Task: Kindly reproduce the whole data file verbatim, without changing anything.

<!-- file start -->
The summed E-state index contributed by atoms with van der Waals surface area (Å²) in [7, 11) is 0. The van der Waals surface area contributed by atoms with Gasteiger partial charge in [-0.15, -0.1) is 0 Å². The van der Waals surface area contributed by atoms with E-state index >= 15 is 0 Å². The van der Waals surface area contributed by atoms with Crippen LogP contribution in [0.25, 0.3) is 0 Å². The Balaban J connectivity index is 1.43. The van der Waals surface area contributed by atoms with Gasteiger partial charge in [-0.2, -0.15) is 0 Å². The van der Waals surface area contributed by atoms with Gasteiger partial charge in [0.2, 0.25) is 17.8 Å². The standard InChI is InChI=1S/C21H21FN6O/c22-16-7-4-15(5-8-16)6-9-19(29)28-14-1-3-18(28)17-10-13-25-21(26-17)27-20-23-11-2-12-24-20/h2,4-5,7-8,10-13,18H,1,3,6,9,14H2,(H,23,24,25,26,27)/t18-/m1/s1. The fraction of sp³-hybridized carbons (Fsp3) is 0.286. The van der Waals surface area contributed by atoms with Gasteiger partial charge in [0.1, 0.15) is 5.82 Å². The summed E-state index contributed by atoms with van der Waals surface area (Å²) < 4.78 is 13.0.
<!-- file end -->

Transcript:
The summed E-state index contributed by atoms with van der Waals surface area (Å²) in [7, 11) is 0. The van der Waals surface area contributed by atoms with Gasteiger partial charge in [-0.15, -0.1) is 0 Å². The van der Waals surface area contributed by atoms with E-state index >= 15 is 0 Å². The van der Waals surface area contributed by atoms with Crippen LogP contribution in [0.25, 0.3) is 0 Å². The Balaban J connectivity index is 1.43. The van der Waals surface area contributed by atoms with Gasteiger partial charge in [-0.2, -0.15) is 0 Å². The van der Waals surface area contributed by atoms with Gasteiger partial charge in [0.2, 0.25) is 17.8 Å². The standard InChI is InChI=1S/C21H21FN6O/c22-16-7-4-15(5-8-16)6-9-19(29)28-14-1-3-18(28)17-10-13-25-21(26-17)27-20-23-11-2-12-24-20/h2,4-5,7-8,10-13,18H,1,3,6,9,14H2,(H,23,24,25,26,27)/t18-/m1/s1. The fraction of sp³-hybridized carbons (Fsp3) is 0.286. The van der Waals surface area contributed by atoms with Gasteiger partial charge in [0.1, 0.15) is 5.82 Å². The summed E-state index contributed by atoms with van der Waals surface area (Å²) < 4.78 is 13.0.